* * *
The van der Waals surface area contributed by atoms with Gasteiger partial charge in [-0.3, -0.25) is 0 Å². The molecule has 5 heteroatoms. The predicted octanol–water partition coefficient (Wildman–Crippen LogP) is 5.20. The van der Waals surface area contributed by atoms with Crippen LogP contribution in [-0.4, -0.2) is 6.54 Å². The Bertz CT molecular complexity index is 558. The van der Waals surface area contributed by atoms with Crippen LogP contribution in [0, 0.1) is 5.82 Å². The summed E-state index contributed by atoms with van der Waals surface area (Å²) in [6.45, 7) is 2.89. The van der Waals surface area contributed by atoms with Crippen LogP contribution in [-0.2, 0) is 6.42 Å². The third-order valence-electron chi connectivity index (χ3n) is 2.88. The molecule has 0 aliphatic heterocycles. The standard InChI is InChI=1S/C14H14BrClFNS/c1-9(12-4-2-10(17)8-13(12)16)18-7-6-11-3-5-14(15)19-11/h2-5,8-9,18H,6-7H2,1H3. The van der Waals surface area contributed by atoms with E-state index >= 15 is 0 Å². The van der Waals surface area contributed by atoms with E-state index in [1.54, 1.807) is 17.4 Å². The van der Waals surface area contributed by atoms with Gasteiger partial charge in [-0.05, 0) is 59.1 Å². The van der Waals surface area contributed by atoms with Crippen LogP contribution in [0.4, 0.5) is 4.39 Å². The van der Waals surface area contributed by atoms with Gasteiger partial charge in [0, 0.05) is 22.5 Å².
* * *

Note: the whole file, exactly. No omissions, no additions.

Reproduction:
The van der Waals surface area contributed by atoms with Gasteiger partial charge in [-0.3, -0.25) is 0 Å². The molecule has 5 heteroatoms. The predicted octanol–water partition coefficient (Wildman–Crippen LogP) is 5.20. The van der Waals surface area contributed by atoms with Crippen LogP contribution in [-0.4, -0.2) is 6.54 Å². The Bertz CT molecular complexity index is 558. The van der Waals surface area contributed by atoms with Crippen LogP contribution in [0, 0.1) is 5.82 Å². The summed E-state index contributed by atoms with van der Waals surface area (Å²) in [6.45, 7) is 2.89. The van der Waals surface area contributed by atoms with Crippen LogP contribution in [-0.2, 0) is 6.42 Å². The third-order valence-electron chi connectivity index (χ3n) is 2.88. The molecule has 0 aliphatic heterocycles. The standard InChI is InChI=1S/C14H14BrClFNS/c1-9(12-4-2-10(17)8-13(12)16)18-7-6-11-3-5-14(15)19-11/h2-5,8-9,18H,6-7H2,1H3. The van der Waals surface area contributed by atoms with E-state index >= 15 is 0 Å². The van der Waals surface area contributed by atoms with E-state index in [1.54, 1.807) is 17.4 Å². The van der Waals surface area contributed by atoms with Gasteiger partial charge in [-0.05, 0) is 59.1 Å². The van der Waals surface area contributed by atoms with Crippen LogP contribution in [0.4, 0.5) is 4.39 Å². The van der Waals surface area contributed by atoms with Gasteiger partial charge in [0, 0.05) is 22.5 Å².